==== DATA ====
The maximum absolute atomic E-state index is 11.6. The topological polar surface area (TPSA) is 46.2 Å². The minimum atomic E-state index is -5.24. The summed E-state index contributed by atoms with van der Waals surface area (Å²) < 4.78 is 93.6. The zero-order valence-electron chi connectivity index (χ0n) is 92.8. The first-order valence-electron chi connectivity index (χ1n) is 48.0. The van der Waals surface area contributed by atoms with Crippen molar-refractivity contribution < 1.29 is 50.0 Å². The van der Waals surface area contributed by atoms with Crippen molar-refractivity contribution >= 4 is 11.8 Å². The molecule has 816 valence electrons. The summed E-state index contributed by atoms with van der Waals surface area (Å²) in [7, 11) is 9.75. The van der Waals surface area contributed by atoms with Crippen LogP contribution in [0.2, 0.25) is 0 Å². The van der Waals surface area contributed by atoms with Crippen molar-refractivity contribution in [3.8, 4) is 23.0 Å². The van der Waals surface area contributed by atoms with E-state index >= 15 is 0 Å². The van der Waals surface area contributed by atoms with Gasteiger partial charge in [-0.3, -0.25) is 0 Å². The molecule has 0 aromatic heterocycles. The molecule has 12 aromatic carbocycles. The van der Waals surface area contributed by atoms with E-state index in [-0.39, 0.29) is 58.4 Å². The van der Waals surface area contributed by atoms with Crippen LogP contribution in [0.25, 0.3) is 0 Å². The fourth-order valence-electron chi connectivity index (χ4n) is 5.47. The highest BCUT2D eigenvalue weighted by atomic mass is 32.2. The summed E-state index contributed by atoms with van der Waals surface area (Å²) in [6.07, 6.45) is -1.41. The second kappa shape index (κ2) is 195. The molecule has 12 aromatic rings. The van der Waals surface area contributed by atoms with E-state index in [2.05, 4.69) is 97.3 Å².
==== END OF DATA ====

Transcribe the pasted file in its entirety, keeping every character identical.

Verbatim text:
The maximum absolute atomic E-state index is 11.6. The topological polar surface area (TPSA) is 46.2 Å². The minimum atomic E-state index is -5.24. The summed E-state index contributed by atoms with van der Waals surface area (Å²) < 4.78 is 93.6. The zero-order valence-electron chi connectivity index (χ0n) is 92.8. The first-order valence-electron chi connectivity index (χ1n) is 48.0. The van der Waals surface area contributed by atoms with Crippen molar-refractivity contribution < 1.29 is 50.0 Å². The van der Waals surface area contributed by atoms with Crippen molar-refractivity contribution >= 4 is 11.8 Å². The molecule has 816 valence electrons. The summed E-state index contributed by atoms with van der Waals surface area (Å²) in [7, 11) is 9.75. The van der Waals surface area contributed by atoms with Crippen LogP contribution in [0.2, 0.25) is 0 Å². The van der Waals surface area contributed by atoms with Crippen molar-refractivity contribution in [3.8, 4) is 23.0 Å². The van der Waals surface area contributed by atoms with E-state index >= 15 is 0 Å². The van der Waals surface area contributed by atoms with Gasteiger partial charge in [-0.3, -0.25) is 0 Å². The molecule has 0 aromatic heterocycles. The molecule has 12 aromatic carbocycles. The van der Waals surface area contributed by atoms with E-state index in [-0.39, 0.29) is 58.4 Å². The van der Waals surface area contributed by atoms with Crippen LogP contribution in [0.25, 0.3) is 0 Å². The fourth-order valence-electron chi connectivity index (χ4n) is 5.47. The highest BCUT2D eigenvalue weighted by atomic mass is 32.2. The summed E-state index contributed by atoms with van der Waals surface area (Å²) in [6.07, 6.45) is -1.41. The second kappa shape index (κ2) is 195. The molecule has 12 aromatic rings. The van der Waals surface area contributed by atoms with E-state index in [2.05, 4.69) is 97.3 Å².